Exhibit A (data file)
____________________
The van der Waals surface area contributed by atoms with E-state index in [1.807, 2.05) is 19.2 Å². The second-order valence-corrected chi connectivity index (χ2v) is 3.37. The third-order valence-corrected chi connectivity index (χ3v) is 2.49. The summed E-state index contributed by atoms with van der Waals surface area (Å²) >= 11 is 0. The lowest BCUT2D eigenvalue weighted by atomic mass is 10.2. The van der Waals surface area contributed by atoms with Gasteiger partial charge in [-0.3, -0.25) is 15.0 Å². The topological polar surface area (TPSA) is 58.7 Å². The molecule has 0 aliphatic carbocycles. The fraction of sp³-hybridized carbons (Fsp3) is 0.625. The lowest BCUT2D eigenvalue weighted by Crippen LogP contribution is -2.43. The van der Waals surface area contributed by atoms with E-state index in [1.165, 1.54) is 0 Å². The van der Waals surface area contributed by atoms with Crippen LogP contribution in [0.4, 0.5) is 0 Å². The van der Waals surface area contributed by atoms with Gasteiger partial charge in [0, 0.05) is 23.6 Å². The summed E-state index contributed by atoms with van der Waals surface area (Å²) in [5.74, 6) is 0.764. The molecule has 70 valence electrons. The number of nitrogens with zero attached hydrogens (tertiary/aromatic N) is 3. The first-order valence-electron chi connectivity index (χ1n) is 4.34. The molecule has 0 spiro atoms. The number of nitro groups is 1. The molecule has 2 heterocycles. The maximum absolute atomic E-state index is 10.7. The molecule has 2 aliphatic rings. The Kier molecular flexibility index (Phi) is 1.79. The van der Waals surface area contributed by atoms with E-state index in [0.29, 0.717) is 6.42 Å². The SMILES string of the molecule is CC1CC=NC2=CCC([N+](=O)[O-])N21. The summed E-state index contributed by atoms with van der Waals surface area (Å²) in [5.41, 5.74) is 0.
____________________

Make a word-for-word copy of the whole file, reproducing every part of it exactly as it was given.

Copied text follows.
The van der Waals surface area contributed by atoms with E-state index in [1.807, 2.05) is 19.2 Å². The second-order valence-corrected chi connectivity index (χ2v) is 3.37. The third-order valence-corrected chi connectivity index (χ3v) is 2.49. The summed E-state index contributed by atoms with van der Waals surface area (Å²) >= 11 is 0. The lowest BCUT2D eigenvalue weighted by atomic mass is 10.2. The van der Waals surface area contributed by atoms with Gasteiger partial charge in [-0.3, -0.25) is 15.0 Å². The topological polar surface area (TPSA) is 58.7 Å². The molecule has 0 aliphatic carbocycles. The fraction of sp³-hybridized carbons (Fsp3) is 0.625. The lowest BCUT2D eigenvalue weighted by Crippen LogP contribution is -2.43. The van der Waals surface area contributed by atoms with E-state index in [1.165, 1.54) is 0 Å². The van der Waals surface area contributed by atoms with Crippen LogP contribution in [0.4, 0.5) is 0 Å². The van der Waals surface area contributed by atoms with Gasteiger partial charge in [0, 0.05) is 23.6 Å². The summed E-state index contributed by atoms with van der Waals surface area (Å²) in [5.74, 6) is 0.764. The molecule has 70 valence electrons. The number of nitrogens with zero attached hydrogens (tertiary/aromatic N) is 3. The first-order valence-electron chi connectivity index (χ1n) is 4.34. The molecule has 0 spiro atoms. The number of nitro groups is 1. The molecule has 2 heterocycles. The maximum absolute atomic E-state index is 10.7. The molecule has 2 aliphatic rings. The Kier molecular flexibility index (Phi) is 1.79. The van der Waals surface area contributed by atoms with E-state index in [0.29, 0.717) is 6.42 Å². The SMILES string of the molecule is CC1CC=NC2=CCC([N+](=O)[O-])N21. The summed E-state index contributed by atoms with van der Waals surface area (Å²) in [5.41, 5.74) is 0.